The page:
You can be forgiven if you think that US gold coins were called “eagles” due to designs that featured the national bird on them. It’s not true, but it’s an easy mistake to make.
In fact, the eagle is one of the four base denominations specified in the original Coinage Act of 1792, the others being the cent, the dime, and the dollar.
The Original Eagles
While the origin of the name is murky, the eagle denomination remained in use for most US gold coins for over 141 years until they were discontinued in 1933. One eagle represented ten dollars’ worth of 22-karat gold, or approximately ½ ounce. While the coin’s gold content fluctuated slightly over the years, it never varied more than a grain or two, keeping it consistent with gold’s market value.
From the coin’s inception, fractional eagles were issued as smaller gold coins called half eagles ($5) and quarter eagles ($2.50). Those remained in production until 1929, four years before all gold coins were removed from circulation and private ownership of gold was prohibited.
While fractional eagle coins were made more or less continuously through the early years, production of $10 eagles was suspended from 1805 to 1838 due to lack of demand.
Despite their official name, the term “eagle” never appeared on the coins; instead, they carried no denomination until 1808 when they began being designated in dollars.
Double Eagles and Other US Gold Coins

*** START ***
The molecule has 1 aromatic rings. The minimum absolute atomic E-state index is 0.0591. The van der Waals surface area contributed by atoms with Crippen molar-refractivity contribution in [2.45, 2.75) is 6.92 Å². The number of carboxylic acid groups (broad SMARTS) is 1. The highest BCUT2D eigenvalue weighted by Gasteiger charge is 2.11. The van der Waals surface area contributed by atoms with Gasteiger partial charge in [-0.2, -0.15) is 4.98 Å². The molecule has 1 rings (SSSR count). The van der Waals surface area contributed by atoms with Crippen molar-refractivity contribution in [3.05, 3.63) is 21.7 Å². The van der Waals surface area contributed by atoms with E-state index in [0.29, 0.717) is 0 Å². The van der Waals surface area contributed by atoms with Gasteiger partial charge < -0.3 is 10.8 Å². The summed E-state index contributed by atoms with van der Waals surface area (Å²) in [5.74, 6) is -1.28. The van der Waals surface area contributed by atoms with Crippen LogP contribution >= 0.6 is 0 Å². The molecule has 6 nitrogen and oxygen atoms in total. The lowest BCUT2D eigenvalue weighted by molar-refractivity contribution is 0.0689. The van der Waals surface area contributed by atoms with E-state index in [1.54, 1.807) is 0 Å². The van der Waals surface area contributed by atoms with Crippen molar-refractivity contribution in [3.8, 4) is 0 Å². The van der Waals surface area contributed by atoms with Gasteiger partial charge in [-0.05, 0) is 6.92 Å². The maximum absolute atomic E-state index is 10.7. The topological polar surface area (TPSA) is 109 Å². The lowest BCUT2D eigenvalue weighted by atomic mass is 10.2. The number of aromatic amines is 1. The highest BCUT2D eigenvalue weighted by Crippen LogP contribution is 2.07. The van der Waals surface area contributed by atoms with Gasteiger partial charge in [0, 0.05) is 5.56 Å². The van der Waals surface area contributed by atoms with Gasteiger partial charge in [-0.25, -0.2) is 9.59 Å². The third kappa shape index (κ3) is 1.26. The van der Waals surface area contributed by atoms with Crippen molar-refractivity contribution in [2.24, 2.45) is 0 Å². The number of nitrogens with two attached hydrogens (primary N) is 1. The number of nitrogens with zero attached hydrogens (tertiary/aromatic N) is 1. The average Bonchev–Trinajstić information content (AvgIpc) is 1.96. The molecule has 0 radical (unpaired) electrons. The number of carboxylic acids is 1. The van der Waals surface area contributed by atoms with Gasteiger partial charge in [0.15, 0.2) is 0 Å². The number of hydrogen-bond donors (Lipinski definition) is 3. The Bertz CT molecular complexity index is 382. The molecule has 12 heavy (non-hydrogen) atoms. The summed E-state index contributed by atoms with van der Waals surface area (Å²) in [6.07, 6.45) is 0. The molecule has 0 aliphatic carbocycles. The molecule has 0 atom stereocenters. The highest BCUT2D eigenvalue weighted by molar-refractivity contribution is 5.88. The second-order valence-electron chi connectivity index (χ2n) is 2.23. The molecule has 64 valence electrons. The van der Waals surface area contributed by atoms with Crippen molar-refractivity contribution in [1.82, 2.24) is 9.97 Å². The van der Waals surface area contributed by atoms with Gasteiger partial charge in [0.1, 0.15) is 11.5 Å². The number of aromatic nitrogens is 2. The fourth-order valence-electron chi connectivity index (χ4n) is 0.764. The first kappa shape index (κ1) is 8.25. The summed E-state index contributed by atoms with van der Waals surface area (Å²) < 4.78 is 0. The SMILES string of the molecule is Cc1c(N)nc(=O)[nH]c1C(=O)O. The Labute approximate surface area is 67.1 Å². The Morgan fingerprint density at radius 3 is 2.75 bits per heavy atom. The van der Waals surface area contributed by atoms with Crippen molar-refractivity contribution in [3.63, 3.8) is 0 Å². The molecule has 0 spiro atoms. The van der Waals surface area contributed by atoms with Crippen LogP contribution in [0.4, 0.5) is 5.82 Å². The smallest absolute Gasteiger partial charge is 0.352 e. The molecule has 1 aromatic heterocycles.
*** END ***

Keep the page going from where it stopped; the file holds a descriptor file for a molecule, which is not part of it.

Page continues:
A $20 gold coin was introduced in 1849 and called the Double Eagle. It was a popular coin and remained in production until all gold coins were withdrawn in 1933. Also in 1849, a $1 gold coin entered circulation without any reference to the eagle. Due to the value of gold, it was the smallest US coin ever made. Minted in small numbers, it was discontinued in 1889. A $3 gold coin was made from 1854-1889 but proved unpopular and was discontinued. It never carried an eagle designation either because of, well, the math. A $4 gold coin, known as a “Stella” due to the large star on its reverse, was proposed for international use, and a few pattern coins were made in 1879 and 1880, but never went into circulation.
While design details changed over the years, eagle coins did always portray an eagle on their reverses in one form or another. Most denominations also depicted Lady Liberty in various guises on their obverse, or face. The exceptions were the 1908-1929 half- and quarter-eagles that carried the bust of an American Indian on the face. During that period, Lady Liberty also wore a Native American headdress on the face of the $10 eagle coin.
The best-known design, however, was the Walking Liberty design of Auguste Saint-Gaudens on the $20 Double Eagle from 1907 to 1933. Produced with three minor changes, it is considered by most to be the most beautiful US coin design.
Many heavily circulated early gold coins are available for a small premium over their bullion value, which is significantly higher than face value. But some rarer dates can command spectacular prices, as do coins in top condition. A $10 Eagle sold recently for $5 million and a 1933 St. Gaudens Double Eagle brought $7.5 million at auction in 2002.
In 1985, Congress authorized production of gold bullion coins. Called American Gold Eagles, they are sold through coin and bullion dealers in 1/10, 1/4, 1/2, and 1-ounce denominations and are guaranteed by the U.S. government to contain the stated amount of gold in troy ounces. The US Mint also makes other gold collectable and commemorative coins for sale direct to the public.